The winners who attended the event: Filmmaker Bramma – whose Kuttram Kadithal has bagged the Best Tamil Film award, Sathish Kumar – producer of Kuttram Kadithal, Na Muthukumar – who has received the award for Best Lyrics, and Dhananjayan – whose book Pride of Tamil Cinema has received a special mention from the jury.
In between answering numerous phone calls and responding to text messages, Sathish Kumar told us he knew Kuttram Kadithal would win accolades. The film, which is yet to be released, was featured in many film festivals, including this year’s edition of Chennai International Film Festival, where it won the Best Film award. After having produced over 15 films, including the critically acclaimed Aarohanam, Naduvula Konjam Pakkatha Kanom and Paradesi, Sathish Kumar said that he has now developed an eye for interesting subjects. “Winning an award always reminds me to be more responsible,” he said. “My objective is to produce movies that are entertaining, and socially responsible at the same time. All the films that I have produced so far, should become a part of cinema libraries. Movie-buffs and filmmakers should remember my films to use as references.” Sathish Kumar is doubly elated, for his production house has bagged its second National Award in a row. Ram’s Thanga Meengal, produced by Sathish Kumar’s JSK Film Corporation, won the Best Tamil film award last year.
Sathish Kumar confirmed that Kuttram Kadithal will be released this summer.
Bramma, director of Kuttram Kadithal, has always been a man of few words. Usually, at press meets, Bramma would just have a couple of sentences to talk about the film. But, when we met him at Sathish’s office, he couldn’t stop smiling and reminiscing about making his debut project. And, he seemed evidently relieved. “No! I am laden with more expectations and duties now,” he began. “I didn’t want to do feature films initially. But the co-producer of Kuttram Kadithal, Christy Siluvappan, had watched one of my short films, and wanted me to write a script for a feature film…” Bramma finished writing the script in about 20 days, and Christy was floored.
The filmmaker, who has been writing and directing plays for 20 years, decided to bring a lot of theatre artistes on board, including a child artiste, who plays an integral role. “If you look out of your window, you would see a lot of people or your neighbours, going ahead with their lives. Nothing would seem artificial about them. That’s the kind of experience I wanted to give my audience. I wanted to make my actors look normal,” said Bramma. Kuttam Kadithal, which is a thriller, follows a teacher, and her relationship with her students. “I am sure you would have a hangover for two weeks after watching the film.”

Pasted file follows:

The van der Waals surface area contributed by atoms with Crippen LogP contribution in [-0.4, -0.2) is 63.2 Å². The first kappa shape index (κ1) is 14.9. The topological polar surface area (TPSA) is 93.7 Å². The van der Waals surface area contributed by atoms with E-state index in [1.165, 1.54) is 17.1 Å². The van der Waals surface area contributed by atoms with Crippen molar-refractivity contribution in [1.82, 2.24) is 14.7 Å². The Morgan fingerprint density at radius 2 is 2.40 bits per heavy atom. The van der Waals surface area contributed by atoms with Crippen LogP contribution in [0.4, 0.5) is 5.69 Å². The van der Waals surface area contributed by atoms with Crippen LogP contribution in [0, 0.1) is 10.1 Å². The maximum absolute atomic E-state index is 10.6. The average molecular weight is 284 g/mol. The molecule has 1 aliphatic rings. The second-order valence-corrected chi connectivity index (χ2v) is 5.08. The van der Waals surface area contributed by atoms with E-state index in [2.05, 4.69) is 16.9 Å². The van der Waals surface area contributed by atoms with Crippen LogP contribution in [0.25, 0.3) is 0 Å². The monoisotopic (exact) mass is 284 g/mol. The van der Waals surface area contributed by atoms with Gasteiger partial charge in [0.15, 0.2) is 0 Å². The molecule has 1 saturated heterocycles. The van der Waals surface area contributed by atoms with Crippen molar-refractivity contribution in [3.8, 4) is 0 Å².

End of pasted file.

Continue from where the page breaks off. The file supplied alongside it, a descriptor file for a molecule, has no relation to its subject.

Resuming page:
Bramma is now working on his second project, which in his opinion, is about an important subject that’s not been dealt so far in Tamil cinema. “Andha padam olagamey pesara maadhiri irukkananum… And, I will surely work hard on it.”
Producer Dhananjayan’s book, Pride of Tamil Cinema (1931 – 2013) has received a special mention for Best Writing on Cinema. The jury observed in their official note, “Pride of Tamil Cinema deserves careful consideration for the sheer expanse of the work. The book is a painstaking effort which will have relevance many years down the line.”
Dhananjayan revealed that it took about three years to complete Pride of Tamil Cinema. “The book features stories on films that received national level recognition; the ones that got National Awards, and the ones that were featured at Indian Panorama Film Festival. And, that book has been applauded by the National Award jury. It makes me very proud.” He is now currently planning to translate Pride of Tamil Cinema into Tamil. “I am also working on my next book, which will be about a popular filmmakers’s films… ”
Lyricist Na Muthukumar was calm as ever. He has received his second National Award in a row. But, he had only a few words to utter. No surprise there. Last time, he bagged it for Anandha Yaazhai from Thanga Meengal, and for Azhagu from Saivam this time. “What makes me happier is that Azhagu was written from a child’s perspective, and I used common words to convey a nice message. Such a simple, heartwarming song has been recognised. That matters a lot.”
When he finished writing the song to the tune, he leaned back on his chair, and listened to it again. “It made me smile. It made me feel good,” he recalled. His favourite lines from the song:
Mazhai mattumaa azhagu
Sudum veyyil kooda oru azhagu
Punnagai veesidum paarvaigal azhagu
Vaarthaigal theergaiyil mounangal azhagu
Nanmaikku sollidum poigalum azhagu…